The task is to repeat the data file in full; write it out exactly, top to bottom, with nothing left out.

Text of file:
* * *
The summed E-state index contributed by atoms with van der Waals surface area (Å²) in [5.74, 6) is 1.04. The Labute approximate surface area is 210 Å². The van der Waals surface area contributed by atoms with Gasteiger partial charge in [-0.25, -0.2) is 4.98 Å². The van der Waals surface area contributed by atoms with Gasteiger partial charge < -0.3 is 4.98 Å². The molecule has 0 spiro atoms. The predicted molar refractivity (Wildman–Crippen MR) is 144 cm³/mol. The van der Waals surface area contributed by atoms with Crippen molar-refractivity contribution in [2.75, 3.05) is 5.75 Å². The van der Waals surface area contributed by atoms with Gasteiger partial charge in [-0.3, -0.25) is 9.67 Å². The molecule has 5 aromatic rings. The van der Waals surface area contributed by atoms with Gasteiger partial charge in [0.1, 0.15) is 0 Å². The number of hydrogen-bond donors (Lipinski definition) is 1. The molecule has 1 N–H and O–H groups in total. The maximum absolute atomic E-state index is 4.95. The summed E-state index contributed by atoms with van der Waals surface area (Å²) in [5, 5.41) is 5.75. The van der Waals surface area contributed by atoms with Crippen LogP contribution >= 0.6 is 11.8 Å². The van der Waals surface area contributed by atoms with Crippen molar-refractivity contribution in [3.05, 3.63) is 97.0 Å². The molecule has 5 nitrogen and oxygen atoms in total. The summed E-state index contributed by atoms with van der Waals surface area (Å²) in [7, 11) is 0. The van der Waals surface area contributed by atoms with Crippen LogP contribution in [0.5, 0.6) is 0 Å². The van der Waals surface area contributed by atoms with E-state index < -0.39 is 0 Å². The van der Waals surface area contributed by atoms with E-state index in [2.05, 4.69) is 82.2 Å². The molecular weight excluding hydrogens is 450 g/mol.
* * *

The summed E-state index contributed by atoms with van der Waals surface area (Å²) in [5.74, 6) is 1.04. The Labute approximate surface area is 210 Å². The van der Waals surface area contributed by atoms with Gasteiger partial charge in [-0.25, -0.2) is 4.98 Å². The van der Waals surface area contributed by atoms with Gasteiger partial charge < -0.3 is 4.98 Å². The molecule has 0 spiro atoms. The predicted molar refractivity (Wildman–Crippen MR) is 144 cm³/mol. The van der Waals surface area contributed by atoms with Crippen molar-refractivity contribution in [2.75, 3.05) is 5.75 Å². The van der Waals surface area contributed by atoms with Gasteiger partial charge in [-0.3, -0.25) is 9.67 Å². The molecule has 5 aromatic rings. The van der Waals surface area contributed by atoms with Gasteiger partial charge in [0.1, 0.15) is 0 Å². The number of hydrogen-bond donors (Lipinski definition) is 1. The molecule has 1 N–H and O–H groups in total. The maximum absolute atomic E-state index is 4.95. The summed E-state index contributed by atoms with van der Waals surface area (Å²) in [5, 5.41) is 5.75. The van der Waals surface area contributed by atoms with Crippen LogP contribution >= 0.6 is 11.8 Å². The van der Waals surface area contributed by atoms with Crippen molar-refractivity contribution in [3.05, 3.63) is 97.0 Å². The molecule has 5 nitrogen and oxygen atoms in total. The summed E-state index contributed by atoms with van der Waals surface area (Å²) in [7, 11) is 0. The van der Waals surface area contributed by atoms with Crippen LogP contribution in [0.5, 0.6) is 0 Å². The van der Waals surface area contributed by atoms with E-state index < -0.39 is 0 Å². The van der Waals surface area contributed by atoms with E-state index in [2.05, 4.69) is 82.2 Å². The molecular weight excluding hydrogens is 450 g/mol.